Government Surveillance

Our surveillance laws provide intelligence and law enforcement agencies with vast powers, but overbroad government surveillance is harmful to both civil liberties and business interests alike. Online services are premised on user trust, and that trust is undermined by loose rules for government access to user data.

Americans consistently cite government tracking as a top concern, and service providers have repeatedly noted that some prospective clients are reluctant to store their data in the U.S. due to the perception of weak rules for government access. We must establish clear rules for government collection of data that protect individual privacy and avoid burdening businesses in a way without harming legitimate law enforcement and national security priorities.

Please click on the following links to learn more about legislation Zoe has authored:

  • USA Rights Act: A bipartisan bill to reform a sweeping, secretive government spying program to protect the Constitutional rights of Americans, while giving intelligence agencies authority to target foreign terrorists, criminals and other overseas intelligence targets.
  • The Secure Data Act: To protect Americans’ privacy and data security by prohibiting surveillance agencies from requiring or compelling surveillance “backdoors” in products and services.
  • Online Communications and Geolocation Protection Act:  This bipartisan bill updates the Electronic Communications Privacy Act (ECPA) to give Internet users greater privacy from law enforcement data requests. It requires the government to get a warrant to obtain users’ online communications content (such as email messages) and geolocation information (such as cell phone tracking).
  • Surveillance Order Reporting ActThis bipartisan bill helps gives Americans a better idea of the scale of government surveillance.  It authorizes Internet and telecommunications companies to publicly report an estimate of the number of government surveillance orders they receive and the number of user accounts affected by those orders.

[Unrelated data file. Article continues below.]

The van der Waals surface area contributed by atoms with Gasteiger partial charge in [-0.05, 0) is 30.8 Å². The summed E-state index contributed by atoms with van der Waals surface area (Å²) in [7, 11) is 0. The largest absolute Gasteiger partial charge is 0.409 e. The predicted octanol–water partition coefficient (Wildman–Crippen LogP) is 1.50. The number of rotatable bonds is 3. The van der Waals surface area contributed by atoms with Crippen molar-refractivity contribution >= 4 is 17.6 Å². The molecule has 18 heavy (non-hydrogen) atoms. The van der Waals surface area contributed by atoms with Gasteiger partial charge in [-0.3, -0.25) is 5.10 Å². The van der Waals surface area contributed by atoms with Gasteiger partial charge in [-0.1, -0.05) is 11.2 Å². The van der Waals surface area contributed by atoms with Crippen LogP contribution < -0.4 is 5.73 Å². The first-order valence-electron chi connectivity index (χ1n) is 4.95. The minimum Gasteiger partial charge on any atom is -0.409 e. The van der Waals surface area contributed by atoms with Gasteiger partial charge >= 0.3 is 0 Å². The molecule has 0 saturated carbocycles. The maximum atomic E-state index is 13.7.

More on Government Surveillance

April 21, 2021 Press Release
"It is necessary to close the data broker loophole that allows the government to buy some of our most sensitive personal data – like location records."
May 27, 2020 Press Release
"I am voting for the FISA reauthorization bill today that includes the Lee-Leahy amendment that improves privacy protections by increasing the use of the amici curiae and broadening their access to information."
May 26, 2020 Press Release
"After extensive bicameral, bipartisan deliberations, there will be a vote to include a final significant reform to Section 215 that protects Americans’ civil liberties."
May 20, 2020 Press Release
"The Lofgren-Davidson amendment would prohibit the collection of Americans’ internet search history and web browsing data without a warrant."
May 13, 2020 Press Release
"Together, the amendments proposed by Senators Lee and Leahy and Senators Wyden and Daines would dramatically improve privacy protections, and we encourage Senators to support Americans’ Fourth Amendment rights by passing these amendments."
March 11, 2020 Press Release
"It’s unfortunate that this bill does not include significant reforms that are necessary to protect Americans’ civil liberties."
March 10, 2020 Press Release
"We applaud the two paths forward being offered by our bipartisan colleagues in the Senate."
February 27, 2020 Press Release
"With the announcement that the markup has been postponed for the USA FREEDOM Reauthorization Act, we would like to request that the Committee markup our bipartisan bill, the Safeguarding Americans' Private Records Act."
January 24, 2020 Press Release
"Congress must do its job to uphold the Constitution by reforming Section 215 to ensure it isn’t misused to spy on Americans."
July 10, 2019 In The News

State and federal lawmakers are calling for new rules and investigations surrounding the use of facial-recognition scans of driver’s license databases by Immigration and Customs Enforcement and other agencies, fueling a debate over the technology some on Capitol Hill have said represents a “massive breach of privacy and trust.”